Fermont County in Colorado on Aug. 17 discovered a breach in their county computer systems, and as a result, officials were forced to shut down all county buildings – a closure that has remained in effect through Aug. 26.
As county officials continue to assess and recover from the recent cyberattack, it remains unclear whether the breach was part of a ransomware attack or if hackers targeted a specific service. Office computer systems have been affected, and county employees are unable to access their business emails due to the attack.
“Fremont County continues to prioritize our services to all constituents, and we plan to reopen piece by piece as different systems become available. We still are working to fully understand the impact of this incident that affected all county technology systems,” Debbie Bell, Fremont County Commissioner Chairperson, said in an update announcement.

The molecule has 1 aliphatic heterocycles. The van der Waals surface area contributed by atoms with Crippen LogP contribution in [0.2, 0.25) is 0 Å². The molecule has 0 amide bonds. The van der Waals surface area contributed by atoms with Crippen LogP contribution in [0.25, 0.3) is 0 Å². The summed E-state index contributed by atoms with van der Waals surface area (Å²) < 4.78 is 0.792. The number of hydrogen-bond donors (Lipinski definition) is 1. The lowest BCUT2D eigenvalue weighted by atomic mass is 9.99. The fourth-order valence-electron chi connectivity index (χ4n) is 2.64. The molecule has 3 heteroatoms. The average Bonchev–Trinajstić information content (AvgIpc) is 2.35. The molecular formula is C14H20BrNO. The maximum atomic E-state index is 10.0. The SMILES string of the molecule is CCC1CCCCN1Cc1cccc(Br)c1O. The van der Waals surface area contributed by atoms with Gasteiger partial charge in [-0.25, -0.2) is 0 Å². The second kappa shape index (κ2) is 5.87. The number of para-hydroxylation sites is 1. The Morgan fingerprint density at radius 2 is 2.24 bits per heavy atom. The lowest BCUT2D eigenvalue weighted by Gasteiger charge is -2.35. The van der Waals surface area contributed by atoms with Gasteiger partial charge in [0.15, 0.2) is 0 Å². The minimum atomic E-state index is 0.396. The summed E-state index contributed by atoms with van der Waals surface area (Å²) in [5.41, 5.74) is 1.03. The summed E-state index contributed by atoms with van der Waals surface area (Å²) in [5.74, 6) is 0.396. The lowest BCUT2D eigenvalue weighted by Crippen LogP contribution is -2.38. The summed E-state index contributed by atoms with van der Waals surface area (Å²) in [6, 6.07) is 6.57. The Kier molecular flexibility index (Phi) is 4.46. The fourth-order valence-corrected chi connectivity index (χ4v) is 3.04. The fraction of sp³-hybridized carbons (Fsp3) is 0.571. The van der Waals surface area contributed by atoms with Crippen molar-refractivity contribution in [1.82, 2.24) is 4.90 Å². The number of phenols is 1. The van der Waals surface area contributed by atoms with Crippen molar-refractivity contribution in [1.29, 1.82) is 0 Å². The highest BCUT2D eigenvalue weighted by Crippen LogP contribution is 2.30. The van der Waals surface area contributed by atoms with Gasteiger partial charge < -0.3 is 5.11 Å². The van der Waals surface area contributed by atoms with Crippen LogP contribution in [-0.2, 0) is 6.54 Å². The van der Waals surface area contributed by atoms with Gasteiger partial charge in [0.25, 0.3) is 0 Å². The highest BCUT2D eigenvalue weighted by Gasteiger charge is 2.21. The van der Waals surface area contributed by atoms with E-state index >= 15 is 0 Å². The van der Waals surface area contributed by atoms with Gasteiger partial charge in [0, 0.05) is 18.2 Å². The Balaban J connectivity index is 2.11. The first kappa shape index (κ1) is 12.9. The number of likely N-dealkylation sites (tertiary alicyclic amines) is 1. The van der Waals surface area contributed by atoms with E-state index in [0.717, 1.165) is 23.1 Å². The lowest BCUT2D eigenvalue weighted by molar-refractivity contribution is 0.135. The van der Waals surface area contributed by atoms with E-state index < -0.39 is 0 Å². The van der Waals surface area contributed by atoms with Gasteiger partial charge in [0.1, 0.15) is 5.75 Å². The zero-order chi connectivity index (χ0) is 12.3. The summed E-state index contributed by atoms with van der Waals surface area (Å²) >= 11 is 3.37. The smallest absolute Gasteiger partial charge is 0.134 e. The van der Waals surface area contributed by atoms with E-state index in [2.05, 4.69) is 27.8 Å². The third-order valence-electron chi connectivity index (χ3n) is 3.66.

“We have a high level of comfort in our team’s knowledge and expertise, and know they are working overtime to have us fully operational again,” Bell said.
County buildings – including public health buildings – remain closed, and county officials have no timeline for reopening. Some services, like emergency 911 calls and COVID-19 testing, are still functional. The county is currently focused on bringing other rapid-response services back online.
So far, the county believes the attack is contained in their servers and has not spread to other local or state systems.
“We are working to restore county services that were impacted by the cybersecurity event as quickly and safely as possible. We understand it can be very hard to wait, but please know we are waiting right alongside all of you. We also are seeking answers even as we are working around the clock to restore all county government services,” Bell said.
Exact details about the incident have not been released, but Bell assured that “Fremont County remains committed to bringing full transparency to the public once the investigation concludes.”
Fremont County’s Emergency Management team and the Colorado Governor’s Office of Information Technology have been mobilized as part of a joint incident response team, with support from various state and Federal partners.